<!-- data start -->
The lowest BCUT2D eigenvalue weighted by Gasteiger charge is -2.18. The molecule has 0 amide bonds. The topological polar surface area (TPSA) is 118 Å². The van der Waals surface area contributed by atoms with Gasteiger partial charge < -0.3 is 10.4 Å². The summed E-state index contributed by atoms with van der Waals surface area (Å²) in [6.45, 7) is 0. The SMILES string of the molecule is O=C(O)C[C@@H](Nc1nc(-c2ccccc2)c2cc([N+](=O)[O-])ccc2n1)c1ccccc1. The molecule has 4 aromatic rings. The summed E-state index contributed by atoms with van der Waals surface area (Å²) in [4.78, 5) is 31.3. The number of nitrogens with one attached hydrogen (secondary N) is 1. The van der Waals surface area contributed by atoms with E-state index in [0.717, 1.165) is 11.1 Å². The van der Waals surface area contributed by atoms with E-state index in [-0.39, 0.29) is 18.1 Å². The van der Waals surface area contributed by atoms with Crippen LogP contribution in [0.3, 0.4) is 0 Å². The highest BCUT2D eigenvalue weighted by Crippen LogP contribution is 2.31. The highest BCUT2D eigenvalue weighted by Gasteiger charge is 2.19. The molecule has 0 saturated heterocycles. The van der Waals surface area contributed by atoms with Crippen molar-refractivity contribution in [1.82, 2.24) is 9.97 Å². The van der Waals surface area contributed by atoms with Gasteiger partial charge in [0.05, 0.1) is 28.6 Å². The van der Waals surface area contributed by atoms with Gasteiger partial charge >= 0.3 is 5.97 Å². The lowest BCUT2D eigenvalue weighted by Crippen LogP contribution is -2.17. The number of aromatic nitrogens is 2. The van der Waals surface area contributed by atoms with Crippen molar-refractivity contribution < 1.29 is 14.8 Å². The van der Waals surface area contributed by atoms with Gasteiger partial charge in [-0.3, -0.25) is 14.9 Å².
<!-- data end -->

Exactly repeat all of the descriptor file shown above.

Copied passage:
The lowest BCUT2D eigenvalue weighted by Gasteiger charge is -2.18. The molecule has 0 amide bonds. The topological polar surface area (TPSA) is 118 Å². The van der Waals surface area contributed by atoms with Gasteiger partial charge < -0.3 is 10.4 Å². The summed E-state index contributed by atoms with van der Waals surface area (Å²) in [6.45, 7) is 0. The SMILES string of the molecule is O=C(O)C[C@@H](Nc1nc(-c2ccccc2)c2cc([N+](=O)[O-])ccc2n1)c1ccccc1. The molecule has 4 aromatic rings. The summed E-state index contributed by atoms with van der Waals surface area (Å²) in [4.78, 5) is 31.3. The number of nitrogens with one attached hydrogen (secondary N) is 1. The van der Waals surface area contributed by atoms with E-state index in [0.717, 1.165) is 11.1 Å². The van der Waals surface area contributed by atoms with E-state index in [-0.39, 0.29) is 18.1 Å². The van der Waals surface area contributed by atoms with Crippen LogP contribution in [0.3, 0.4) is 0 Å². The highest BCUT2D eigenvalue weighted by Crippen LogP contribution is 2.31. The highest BCUT2D eigenvalue weighted by Gasteiger charge is 2.19. The molecule has 0 saturated heterocycles. The van der Waals surface area contributed by atoms with Crippen molar-refractivity contribution in [1.82, 2.24) is 9.97 Å². The van der Waals surface area contributed by atoms with Gasteiger partial charge in [0.05, 0.1) is 28.6 Å². The van der Waals surface area contributed by atoms with Gasteiger partial charge >= 0.3 is 5.97 Å². The lowest BCUT2D eigenvalue weighted by Crippen LogP contribution is -2.17. The number of aromatic nitrogens is 2. The van der Waals surface area contributed by atoms with Crippen molar-refractivity contribution < 1.29 is 14.8 Å². The van der Waals surface area contributed by atoms with Gasteiger partial charge in [-0.3, -0.25) is 14.9 Å².